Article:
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Article
Publication date: 11 November 2022

Azize Tanhayi, Mojgan Mirghafourvand, Jafar Kondori, Naiemeh Moheb, Jamileh Malakutie and Khadije Hajizadeh

Premenstrual syndrome (PMS) can disrupt women’s work process, social activities and interpersonal communication and lead to a lower quality of life (QOL). This study aims…

Abstract

Purpose

Premenstrual syndrome (PMS) can disrupt women’s work process, social activities and interpersonal communication and lead to a lower quality of life (QOL). This study aims to determine the effectiveness of happiness training based on Fordyce’s theory on QOL and the Positive and Negative Affect Schedule (PANAS) in women with PMS.

Design/methodology/approach

This randomized controlled trial was conducted on 100 women (intervention = 50, control = 50). The intervention group participated in eight 120-min sessions of training counseling based on Fordyce happiness training. The participants completed a sociodemographic questionnaire, the PANAS and the 36-Item Short Form Health Survey (SF-36). A general linear model was used to compare the mean scores of QOL and positive and negative affect after the intervention.

Findings

After the intervention, the mean scores of negative affect [MD = −6.12; 95% confidence interval (CI) = −12.10 to −1.49] and body pain (MD = −26.19; 95% CI = −38.63 to −13.72) were significantly lower in the intervention compared to the control group. Also, the mean scores of physical functioning (MD = 42.0; 95% CI = 16.37 to 67.64) and vitality (MD = 10.40; 95% CI = 4.86 to 15.39) were significantly higher in the intervention group compared to the controls.

Practical implications

Fordyce happiness training is recommended to be used in conjunction with other supportive and caregiving methods for women with PMS. Midwifes and nurses are the main source to give this training to women and can help them perform cognitive tasks, such as concentration, positive thinking and negative emotions.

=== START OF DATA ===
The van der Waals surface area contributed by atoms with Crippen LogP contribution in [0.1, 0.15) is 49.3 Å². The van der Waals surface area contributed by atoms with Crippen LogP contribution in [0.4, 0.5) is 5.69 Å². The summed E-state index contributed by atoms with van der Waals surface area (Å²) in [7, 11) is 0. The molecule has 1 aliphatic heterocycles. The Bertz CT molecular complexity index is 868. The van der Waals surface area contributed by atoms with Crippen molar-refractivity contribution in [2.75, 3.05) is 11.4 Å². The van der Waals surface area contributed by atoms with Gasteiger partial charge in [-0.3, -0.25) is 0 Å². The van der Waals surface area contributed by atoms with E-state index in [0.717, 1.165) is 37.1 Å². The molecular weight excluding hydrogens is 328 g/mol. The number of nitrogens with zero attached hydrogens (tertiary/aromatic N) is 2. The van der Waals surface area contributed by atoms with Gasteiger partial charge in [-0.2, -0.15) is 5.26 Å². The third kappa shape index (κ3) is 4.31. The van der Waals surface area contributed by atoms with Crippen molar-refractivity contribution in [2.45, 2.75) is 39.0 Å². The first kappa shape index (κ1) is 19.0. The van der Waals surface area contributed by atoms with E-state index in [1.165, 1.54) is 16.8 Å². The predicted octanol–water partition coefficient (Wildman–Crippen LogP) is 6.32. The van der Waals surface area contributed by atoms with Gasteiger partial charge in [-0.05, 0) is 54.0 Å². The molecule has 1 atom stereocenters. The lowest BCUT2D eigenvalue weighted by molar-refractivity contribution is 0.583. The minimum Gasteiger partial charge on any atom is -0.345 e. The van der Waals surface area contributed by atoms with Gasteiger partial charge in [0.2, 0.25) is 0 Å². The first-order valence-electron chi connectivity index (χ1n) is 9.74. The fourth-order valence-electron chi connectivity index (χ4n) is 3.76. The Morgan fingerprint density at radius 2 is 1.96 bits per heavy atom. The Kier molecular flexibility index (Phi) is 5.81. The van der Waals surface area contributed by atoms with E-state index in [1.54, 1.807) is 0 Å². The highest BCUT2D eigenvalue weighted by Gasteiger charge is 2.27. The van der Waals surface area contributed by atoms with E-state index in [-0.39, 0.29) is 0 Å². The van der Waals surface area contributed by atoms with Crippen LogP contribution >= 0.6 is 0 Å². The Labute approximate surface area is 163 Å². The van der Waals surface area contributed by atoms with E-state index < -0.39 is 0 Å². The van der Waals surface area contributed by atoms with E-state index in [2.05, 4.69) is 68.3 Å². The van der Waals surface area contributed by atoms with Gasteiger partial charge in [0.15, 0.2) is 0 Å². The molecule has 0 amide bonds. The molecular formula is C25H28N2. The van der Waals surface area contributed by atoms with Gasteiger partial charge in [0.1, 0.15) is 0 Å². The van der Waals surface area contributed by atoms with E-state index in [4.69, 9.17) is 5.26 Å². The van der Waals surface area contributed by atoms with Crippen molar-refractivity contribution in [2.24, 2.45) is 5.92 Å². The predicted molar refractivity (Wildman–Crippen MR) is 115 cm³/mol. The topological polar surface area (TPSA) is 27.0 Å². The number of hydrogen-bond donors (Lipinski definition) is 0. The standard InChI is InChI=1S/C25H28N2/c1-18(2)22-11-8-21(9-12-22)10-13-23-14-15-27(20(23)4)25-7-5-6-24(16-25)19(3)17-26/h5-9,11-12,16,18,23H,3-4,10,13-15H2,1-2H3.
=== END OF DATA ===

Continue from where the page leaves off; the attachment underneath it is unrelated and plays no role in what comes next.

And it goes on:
Originality/value

This randomized controlled trial suggests Fordyce happiness training as a feasible and acceptable training program that can be beneficial in reducing negative affect in women with PMS.

Details

The Journal of Mental Health Training, Education and Practice, vol. 18 no. 2
Type: Research Article
ISSN: 1755-6228

Keywords

Article
Publication date: 8 May 2017

Satar Rezaei, Behzad Karami Matin, Mohammad Hajizadeh, Ali Soroush, Zahra Mohammadi, Maryam Babakhany and Khadije Jamshidi

Education is a human right and access to high quality education is key to sustainable socioeconomic development. Improving the quality of higher education institutes is…

Abstract

Purpose

Education is a human right and access to high quality education is key to sustainable socioeconomic development. Improving the quality of higher education institutes is essential for generating the productive human resources. Assessing the quality of higher education from the students’ perspective can be considered a crucial factor in the monitoring of service quality in universities. The purpose of this paper is to evaluate the quality of educational services in a higher education institute, the Kermanshah University of Medical Sciences (KUMS), in the west of Iran.

Design/methodology/approach

A multistage sampling method was used to select 346 students from the KUMS, who were enrolled in the second semester of the academic year 2015-2016. The SERVQUAL questionnaire was used to gather data on students’ perceptions and their expectations about the quality of educational services. The authors used a statistical significance level of 0.05 to examine the gap between the students’ expectations and their perceptions of service quality in five dimensions, namely tangibles, responsiveness, reliability, empathy and assurance.

Findings

The results showed that there was a negative service quality gap in all five dimensions. The overall mean score of students’ expectations and their perceptions was 3.19±0.44 and 2.4±0.45, respectively. The score gap between the overall mean score of perceptions and expectations of students was −0.79, which was statistically significant (p<0.0001). The highest and lowest quality gaps were related to the assurance (−0.84) and tangible (−0.70) dimensions, respectively.

Originality/value

The study indicated that the quality of educational services provided in the KUMS did not meet students’ expectations in five dimensions of service quality. Thus, it warrants further investigations to determine how to improve the quality of educational services in higher education institutes such as the KUMS.

Details

International Journal of Human Rights in Healthcare, vol. 10 no. 2
Type: Research Article
ISSN: 2056-4902

Keywords

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